GH: The question, I guess, is where you draw the line on this tech decoupling. 

AW: I think we’re in the early innings of watching a quite monumental, prolonged tech cold war between the two greatest economic powers in the world. I think what we see today is a glimpse of what we’re going to continue seeing in the future. 

GH: Beyond abiding by domestic rules, what do you think the role of private start-up investors should be? Should they be looking to play a role here?

AW: I think American technologists — which extends to those at research labs, in addition to those at start-ups — should develop a point of view on whether we should ensure that America continues to have military and economic leadership. That’s a tough question for everyone. I’m of the camp that says yes, because I think it’s the best way to ensure democracy and our way of life for centuries to come. But technologists should form a point of view. And if you believe yes, then I think it’s a pretty sharp moment to be investing your time and resources in ensuring that the US has those capabilities.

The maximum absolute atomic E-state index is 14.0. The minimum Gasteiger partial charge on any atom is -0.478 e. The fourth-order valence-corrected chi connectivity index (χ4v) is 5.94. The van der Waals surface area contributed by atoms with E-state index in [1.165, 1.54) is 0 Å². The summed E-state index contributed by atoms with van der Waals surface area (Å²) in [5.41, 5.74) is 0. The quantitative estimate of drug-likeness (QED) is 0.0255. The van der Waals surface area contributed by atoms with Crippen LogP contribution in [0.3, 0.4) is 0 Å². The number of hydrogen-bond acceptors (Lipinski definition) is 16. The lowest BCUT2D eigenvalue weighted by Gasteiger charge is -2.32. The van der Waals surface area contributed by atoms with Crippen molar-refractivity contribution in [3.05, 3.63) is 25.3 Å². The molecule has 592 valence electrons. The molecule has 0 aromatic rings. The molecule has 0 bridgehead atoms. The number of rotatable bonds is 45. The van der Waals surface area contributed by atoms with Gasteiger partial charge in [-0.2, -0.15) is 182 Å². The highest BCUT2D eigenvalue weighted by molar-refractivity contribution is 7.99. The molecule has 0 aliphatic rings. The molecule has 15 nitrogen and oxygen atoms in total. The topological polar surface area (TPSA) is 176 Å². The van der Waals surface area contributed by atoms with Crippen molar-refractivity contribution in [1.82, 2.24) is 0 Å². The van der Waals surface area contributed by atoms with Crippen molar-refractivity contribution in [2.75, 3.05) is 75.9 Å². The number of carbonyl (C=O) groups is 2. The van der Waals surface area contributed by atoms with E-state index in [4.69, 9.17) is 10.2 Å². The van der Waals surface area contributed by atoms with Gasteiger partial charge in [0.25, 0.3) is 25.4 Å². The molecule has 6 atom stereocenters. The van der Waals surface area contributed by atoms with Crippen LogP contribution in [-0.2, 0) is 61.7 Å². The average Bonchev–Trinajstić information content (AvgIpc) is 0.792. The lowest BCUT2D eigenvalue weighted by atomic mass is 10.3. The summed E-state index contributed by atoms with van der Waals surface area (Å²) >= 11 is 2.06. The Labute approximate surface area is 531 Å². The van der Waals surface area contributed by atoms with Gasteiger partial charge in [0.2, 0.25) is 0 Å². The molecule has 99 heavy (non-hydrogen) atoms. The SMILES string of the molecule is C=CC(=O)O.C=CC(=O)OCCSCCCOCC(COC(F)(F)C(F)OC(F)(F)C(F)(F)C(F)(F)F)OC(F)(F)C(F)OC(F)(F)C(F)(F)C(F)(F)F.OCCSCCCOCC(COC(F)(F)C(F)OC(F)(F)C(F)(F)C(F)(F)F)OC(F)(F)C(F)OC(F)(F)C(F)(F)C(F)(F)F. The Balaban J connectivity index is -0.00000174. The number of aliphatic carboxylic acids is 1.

GH: You started off at Scale doing data labelling for autonomous vehicles. When did the shift into national security come and how big a body of work is that today? 

AW: It really happened on the tails of the trip to China that I mentioned. It was a trip that didn’t quite sit right with me. Roughly a year later, we started making a concerted attempt to build ties and collaborate with the US government.

It’s an important part of our work. If I were to zoom out fully on what the enduring impact for Scale is likely to be — looking back centuries from now, say — there are two things. One is that we were a critical enabler for everything we’re seeing in the current AI revolution, and the second will be ensuring American leadership through AI capabilities for the US government. From a mission perspective, it’s quite significant to what we do at Scale. Even if it’s not the best business decision, my belief is it’s critical work that we have to invest in. 

GH: Why is it not the best business decision?

AW: Part of the reason more tech companies don’t work with the US government is because the US government is not the easiest organisation to do business with. There’s a bunch of very well documented challenges: I’d say they make decisions very slowly, they’re quite bureaucratic, they tend to favour doing work with the old guard, the Beltway bandits, as they’re called, the Lockheeds and Boeings and whatnot. They’re a very difficult organisation to interact with, they don’t make it easy by any means. But we’ve chosen to invest in it regardless. 

This transcript has been edited for brevity and clarity